Progress along the route had been slower than expected. They had run out of food, so his companions were exhausted, while the chubbier Ross made due off of his body’s reserves. But with his injured feet, moving forward was the issue. His mates made a simple raft for Ross, and floated him down the stream to the April River, and thence the village of Niksek. He rested there for a week, getting some skin back on his feet. Then he continued by raft – alone through the wild jungle – to the next village downstream, where he bought a dugout canoe for a metal pot, a machete and a bit of cash. In his new conveyance, he paddled down to the broad Sepik River, almost 1km wide in places, and journeyed along that for a while until he found a riverside settlement with road access. From there, he got a lift to the coastal town of Wewak, where he called his parents to tell them he was OK, after being out of touch and in the wilds for six weeks.
While he was hanging out at Wewak, Ross met a Japanese photographer named Masao Endo. Endo found Ross’ adventure to be quite interesting, and wanted to go on the river with him. So they went to where Ross had left his dugout canoe, and together carried on down the Sepik River. It was beautiful country and they enjoyed days of travelling, with Ross listening to Endo’s traveler’s tales from war-reporting in Afghanistan and elsewhere.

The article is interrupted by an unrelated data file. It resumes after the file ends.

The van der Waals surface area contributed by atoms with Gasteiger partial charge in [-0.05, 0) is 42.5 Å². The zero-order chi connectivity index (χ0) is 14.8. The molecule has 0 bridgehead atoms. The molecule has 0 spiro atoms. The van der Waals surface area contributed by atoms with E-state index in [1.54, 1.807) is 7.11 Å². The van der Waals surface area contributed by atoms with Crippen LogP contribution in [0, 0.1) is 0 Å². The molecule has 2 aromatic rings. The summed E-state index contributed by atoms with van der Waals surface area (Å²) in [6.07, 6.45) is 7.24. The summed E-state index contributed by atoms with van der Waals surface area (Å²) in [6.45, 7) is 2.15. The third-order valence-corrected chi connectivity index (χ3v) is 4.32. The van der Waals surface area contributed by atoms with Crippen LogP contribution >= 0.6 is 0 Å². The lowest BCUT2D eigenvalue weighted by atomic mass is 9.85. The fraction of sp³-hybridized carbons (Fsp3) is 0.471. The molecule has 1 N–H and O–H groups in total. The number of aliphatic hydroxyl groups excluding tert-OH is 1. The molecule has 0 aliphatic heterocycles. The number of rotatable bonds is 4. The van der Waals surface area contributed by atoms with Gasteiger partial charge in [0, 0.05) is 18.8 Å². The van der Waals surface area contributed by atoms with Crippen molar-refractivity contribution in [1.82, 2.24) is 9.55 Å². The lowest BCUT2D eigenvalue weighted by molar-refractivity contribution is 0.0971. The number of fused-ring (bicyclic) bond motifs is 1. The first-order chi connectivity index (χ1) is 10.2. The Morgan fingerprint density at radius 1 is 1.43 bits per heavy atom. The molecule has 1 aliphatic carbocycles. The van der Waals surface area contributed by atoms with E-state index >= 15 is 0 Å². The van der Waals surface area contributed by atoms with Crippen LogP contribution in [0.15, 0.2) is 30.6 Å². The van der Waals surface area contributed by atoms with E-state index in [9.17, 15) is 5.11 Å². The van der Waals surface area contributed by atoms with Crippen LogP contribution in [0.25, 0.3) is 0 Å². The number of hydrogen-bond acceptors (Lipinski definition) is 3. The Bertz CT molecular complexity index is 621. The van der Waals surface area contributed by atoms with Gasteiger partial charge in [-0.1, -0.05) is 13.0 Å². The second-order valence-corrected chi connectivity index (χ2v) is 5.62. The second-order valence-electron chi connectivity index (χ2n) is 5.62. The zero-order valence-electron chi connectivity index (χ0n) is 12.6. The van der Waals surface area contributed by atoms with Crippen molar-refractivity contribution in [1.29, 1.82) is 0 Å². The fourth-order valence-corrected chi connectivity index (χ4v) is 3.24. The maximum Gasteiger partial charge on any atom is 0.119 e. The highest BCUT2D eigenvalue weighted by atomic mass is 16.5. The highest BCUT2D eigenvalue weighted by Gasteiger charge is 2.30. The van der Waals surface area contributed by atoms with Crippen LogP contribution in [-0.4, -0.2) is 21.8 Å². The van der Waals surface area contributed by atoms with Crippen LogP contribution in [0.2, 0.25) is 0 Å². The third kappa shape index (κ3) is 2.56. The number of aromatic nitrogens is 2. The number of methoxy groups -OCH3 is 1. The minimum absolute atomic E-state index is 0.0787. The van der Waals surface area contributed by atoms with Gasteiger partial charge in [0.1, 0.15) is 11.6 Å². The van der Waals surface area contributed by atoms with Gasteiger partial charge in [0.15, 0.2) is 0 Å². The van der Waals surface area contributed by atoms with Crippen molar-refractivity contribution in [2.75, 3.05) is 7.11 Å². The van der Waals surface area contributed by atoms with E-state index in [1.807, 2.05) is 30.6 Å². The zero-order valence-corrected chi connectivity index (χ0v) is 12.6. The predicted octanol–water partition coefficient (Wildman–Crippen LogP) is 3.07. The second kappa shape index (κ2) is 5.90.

The two travelers happily chatted away as they paddled along the mighty river. Then misfortune, abetted by carelessness, struck. The dugout was in the middle of the wide river when a strong wind sprung up, kicking up high waves that soon swamped the small boat, overloaded with gear and two men. In just a few minutes, it became a matter of life or death. Endo opted for flight: he took off his shoes and pants, jumped into the river; and started to swim for shore. John Ross chose fight. He stayed in the boat and vowed to get it to shore by any means necessary. He knew it would be a huge effort, as he had lost the paddle, so he got a 1kg bag of sugar, mixed it with river water, and drank the mixture to turbo-charge him for what was to come next. Furiously he bailed the canoe out, then kneeled in the boat and paddled hard with just his arms, reaching a patch of swamp land. He caught his breath and waited to flag down a passing canoe, but nobody came. He decided to take the canoe down the river to find help, setting off paddleless, steering with his arms. After a while he noticed some thatch huts on the distant shore, and racing against the current, gave it all he had to cross the huge, turbulent river. It was a maximum physical exertion, but he made it to the village, then collapsed, exhausted – but not before he had told the villagers about Endo. A group of village men went off to look for Ross’ hapless companion, who they found in his underwear, hanging on for dear life up a small tree right on the swampy bank of the river. He had been almost eaten alive by mosquitoes. One arm had 400 bites, so there must have been thousands over his whole body, and he had to be taken to the hospital. Not sure how he felt about his decision to befriend Ross back in Wewak, though!